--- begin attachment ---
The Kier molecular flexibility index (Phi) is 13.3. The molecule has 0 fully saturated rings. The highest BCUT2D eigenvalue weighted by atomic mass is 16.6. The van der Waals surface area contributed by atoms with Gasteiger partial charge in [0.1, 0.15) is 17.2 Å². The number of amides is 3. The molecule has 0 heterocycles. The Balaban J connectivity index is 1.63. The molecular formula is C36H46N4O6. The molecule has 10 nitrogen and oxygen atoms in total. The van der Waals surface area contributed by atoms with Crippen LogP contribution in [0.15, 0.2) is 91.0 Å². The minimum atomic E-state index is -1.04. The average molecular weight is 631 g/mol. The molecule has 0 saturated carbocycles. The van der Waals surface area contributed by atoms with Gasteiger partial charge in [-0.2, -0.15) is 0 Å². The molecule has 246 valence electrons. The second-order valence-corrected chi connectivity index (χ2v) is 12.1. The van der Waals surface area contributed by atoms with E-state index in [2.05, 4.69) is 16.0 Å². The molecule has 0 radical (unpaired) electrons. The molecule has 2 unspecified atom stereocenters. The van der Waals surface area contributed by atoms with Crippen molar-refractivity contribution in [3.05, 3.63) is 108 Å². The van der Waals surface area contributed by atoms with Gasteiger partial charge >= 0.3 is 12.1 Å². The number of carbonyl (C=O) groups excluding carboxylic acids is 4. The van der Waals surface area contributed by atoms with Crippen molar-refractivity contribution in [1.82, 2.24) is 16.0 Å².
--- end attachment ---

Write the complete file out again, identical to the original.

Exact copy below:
The Kier molecular flexibility index (Phi) is 13.3. The molecule has 0 fully saturated rings. The highest BCUT2D eigenvalue weighted by atomic mass is 16.6. The van der Waals surface area contributed by atoms with Gasteiger partial charge in [0.1, 0.15) is 17.2 Å². The number of amides is 3. The molecule has 0 heterocycles. The Balaban J connectivity index is 1.63. The molecular formula is C36H46N4O6. The molecule has 10 nitrogen and oxygen atoms in total. The van der Waals surface area contributed by atoms with Crippen LogP contribution in [0.15, 0.2) is 91.0 Å². The minimum atomic E-state index is -1.04. The average molecular weight is 631 g/mol. The molecule has 0 saturated carbocycles. The van der Waals surface area contributed by atoms with Gasteiger partial charge in [-0.2, -0.15) is 0 Å². The molecule has 246 valence electrons. The second-order valence-corrected chi connectivity index (χ2v) is 12.1. The van der Waals surface area contributed by atoms with E-state index in [2.05, 4.69) is 16.0 Å². The molecule has 0 radical (unpaired) electrons. The molecule has 2 unspecified atom stereocenters. The van der Waals surface area contributed by atoms with Crippen molar-refractivity contribution in [3.05, 3.63) is 108 Å². The van der Waals surface area contributed by atoms with Gasteiger partial charge >= 0.3 is 12.1 Å². The number of carbonyl (C=O) groups excluding carboxylic acids is 4. The van der Waals surface area contributed by atoms with Crippen molar-refractivity contribution in [1.82, 2.24) is 16.0 Å².